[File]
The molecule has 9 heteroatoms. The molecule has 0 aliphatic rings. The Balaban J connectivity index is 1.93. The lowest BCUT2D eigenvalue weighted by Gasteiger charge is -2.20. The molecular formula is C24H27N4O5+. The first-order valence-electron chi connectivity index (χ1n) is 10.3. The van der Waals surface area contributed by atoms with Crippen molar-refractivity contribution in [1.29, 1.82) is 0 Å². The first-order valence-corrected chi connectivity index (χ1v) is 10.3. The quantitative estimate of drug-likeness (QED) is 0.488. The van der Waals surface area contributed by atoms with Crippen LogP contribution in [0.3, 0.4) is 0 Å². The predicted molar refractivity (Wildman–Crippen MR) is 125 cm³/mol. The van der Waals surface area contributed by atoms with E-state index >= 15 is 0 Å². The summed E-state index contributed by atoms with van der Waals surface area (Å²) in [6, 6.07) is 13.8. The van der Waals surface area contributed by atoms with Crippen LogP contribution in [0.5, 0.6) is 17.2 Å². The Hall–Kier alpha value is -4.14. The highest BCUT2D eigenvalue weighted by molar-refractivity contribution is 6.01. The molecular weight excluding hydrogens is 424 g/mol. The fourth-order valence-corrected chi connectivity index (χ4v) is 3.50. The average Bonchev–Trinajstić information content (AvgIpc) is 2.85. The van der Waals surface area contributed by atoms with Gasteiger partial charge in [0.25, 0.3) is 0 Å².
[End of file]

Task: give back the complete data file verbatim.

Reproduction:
The molecule has 9 heteroatoms. The molecule has 0 aliphatic rings. The Balaban J connectivity index is 1.93. The lowest BCUT2D eigenvalue weighted by Gasteiger charge is -2.20. The molecular formula is C24H27N4O5+. The first-order valence-electron chi connectivity index (χ1n) is 10.3. The van der Waals surface area contributed by atoms with Crippen molar-refractivity contribution in [1.29, 1.82) is 0 Å². The first-order valence-corrected chi connectivity index (χ1v) is 10.3. The quantitative estimate of drug-likeness (QED) is 0.488. The van der Waals surface area contributed by atoms with Crippen LogP contribution in [0.3, 0.4) is 0 Å². The predicted molar refractivity (Wildman–Crippen MR) is 125 cm³/mol. The van der Waals surface area contributed by atoms with E-state index >= 15 is 0 Å². The summed E-state index contributed by atoms with van der Waals surface area (Å²) in [6, 6.07) is 13.8. The van der Waals surface area contributed by atoms with Crippen LogP contribution in [0.5, 0.6) is 17.2 Å². The Hall–Kier alpha value is -4.14. The highest BCUT2D eigenvalue weighted by molar-refractivity contribution is 6.01. The molecular weight excluding hydrogens is 424 g/mol. The fourth-order valence-corrected chi connectivity index (χ4v) is 3.50. The average Bonchev–Trinajstić information content (AvgIpc) is 2.85. The van der Waals surface area contributed by atoms with Gasteiger partial charge in [0.25, 0.3) is 0 Å².